Head of Department Mr M H Nicholson
Exam board MEI
Qualification name Quantitative Methods (Introduction To Quantitative Methods)
Qualification codes GCE AS: H133 (Level 3 Certificate H863) NB: This course is not available at GCE A2 and is studied in the Lower Sixth
What you will study
Unit 1 (IQM/G244): Introduction to Quantitative Methods
This unit covers the use of ICT, modelling, basic statistics, finance, working with exponentials, working with graphs and gradients and risk.
Unit 2 (S1/G245): Statistics 1
In this applied unit we look at the representation of data, probability, discrete random variables and bivariate data.
Unit 3 (D1/G246): Decision Mathematics 1
In this unit we look at algorithms, graphs, networks, critical path analysis, linear programming and simulation.
How you will be assessed
All Units: 1 h 30 min written paper
In addition, the IQM unit has a coursework element which counts for 20% of that unit. This involves students solving a statistical problem with the assistance of a spreadsheet.
Why choose this subject?
This is an AS course only and would ideally be a fourth choice subject which is completed at the end of the Lower Sixth.
It is designed for post-16 students who do not wish to or do not have the ability to take Mathematics at A Level but do use Mathematics in other subjects such as Biology, Business Studies, Chemistry, Computer Science, Economics, Geography, IT or Psychology.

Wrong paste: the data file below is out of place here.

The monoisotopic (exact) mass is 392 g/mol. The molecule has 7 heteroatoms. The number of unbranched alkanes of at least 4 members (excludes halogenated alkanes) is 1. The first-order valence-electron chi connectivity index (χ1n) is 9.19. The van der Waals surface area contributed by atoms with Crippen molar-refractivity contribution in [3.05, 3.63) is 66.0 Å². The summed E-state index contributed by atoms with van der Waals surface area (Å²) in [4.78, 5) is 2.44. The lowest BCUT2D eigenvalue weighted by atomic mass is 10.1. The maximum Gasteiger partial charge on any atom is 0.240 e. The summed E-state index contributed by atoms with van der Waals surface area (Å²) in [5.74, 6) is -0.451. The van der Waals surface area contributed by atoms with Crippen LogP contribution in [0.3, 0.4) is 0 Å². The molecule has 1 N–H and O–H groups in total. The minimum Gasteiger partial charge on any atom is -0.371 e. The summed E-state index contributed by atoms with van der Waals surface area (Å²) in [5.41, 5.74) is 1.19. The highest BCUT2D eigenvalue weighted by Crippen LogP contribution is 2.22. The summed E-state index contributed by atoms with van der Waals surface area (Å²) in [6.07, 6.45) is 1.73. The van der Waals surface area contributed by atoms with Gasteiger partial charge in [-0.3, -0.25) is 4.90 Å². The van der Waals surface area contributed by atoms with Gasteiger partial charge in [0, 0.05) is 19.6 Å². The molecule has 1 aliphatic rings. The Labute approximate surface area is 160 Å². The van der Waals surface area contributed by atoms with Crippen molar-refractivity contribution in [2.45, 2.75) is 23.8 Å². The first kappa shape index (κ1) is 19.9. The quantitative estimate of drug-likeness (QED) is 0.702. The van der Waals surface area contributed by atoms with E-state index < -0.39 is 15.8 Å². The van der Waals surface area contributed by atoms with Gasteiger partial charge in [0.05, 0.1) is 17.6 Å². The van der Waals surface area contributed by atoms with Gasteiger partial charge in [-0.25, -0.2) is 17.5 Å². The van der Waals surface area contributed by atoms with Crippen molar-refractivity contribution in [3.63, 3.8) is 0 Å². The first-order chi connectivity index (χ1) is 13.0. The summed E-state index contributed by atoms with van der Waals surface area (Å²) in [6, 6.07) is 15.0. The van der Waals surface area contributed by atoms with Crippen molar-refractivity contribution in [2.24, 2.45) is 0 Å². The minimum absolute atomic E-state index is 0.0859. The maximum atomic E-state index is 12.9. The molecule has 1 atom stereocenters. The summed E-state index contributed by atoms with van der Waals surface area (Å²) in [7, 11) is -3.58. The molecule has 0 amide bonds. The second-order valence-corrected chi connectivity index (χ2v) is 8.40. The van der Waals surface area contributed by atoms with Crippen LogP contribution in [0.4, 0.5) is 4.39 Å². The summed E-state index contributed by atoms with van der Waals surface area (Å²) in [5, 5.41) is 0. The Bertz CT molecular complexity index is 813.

The course has two practical choices depending on progress. Studying the Introduction to Quantitative Methods (IQM) unit can, by itself, lead to a Level 3 Certificate if a student is not successful with the full AS course. Added to the IQM unit are Decision 1 and Statistics 1 which are identical to their equivalent units in the MEI GCE course. These 3 units combine to obtain an AS in Quantitative Methods.
A grade C or better in GCSE or iGCSE Mathematics is the minimum standard required to begin a course in Level 3 or AS Quantitative Methods.
Related subjects at Sixth Form
Engaging and inspiring, Quantitative Methods supports post-16 learners with their mathematical needs in other subjects and as a result can easily fit in with a wide variety of subject combinations.
Where could this lead?
The specification does not contain any calculus and is not adequate, on its own, to support the mathematical needs of students going on to study Mathematics, Engineering or the physical sciences. The specification does, however, give students the mathematical skills to tackle problems in a variety of different real and realistic contexts. Students are taught to use a modelling cycle, a statistical problem-solving cycle and a financial problem-solving cycle. The use of technology – in particular spreadsheets – is an integral part of the course. These skills can then be taken forward into students’ longer term needs in tertiary education and in employment.
Further important information
Practice away from the classroom is crucial to gain a high level of success and to help towards this aim the department provides mathematics tutorials every weekday (except Wednesdays) from 4pm-5pm.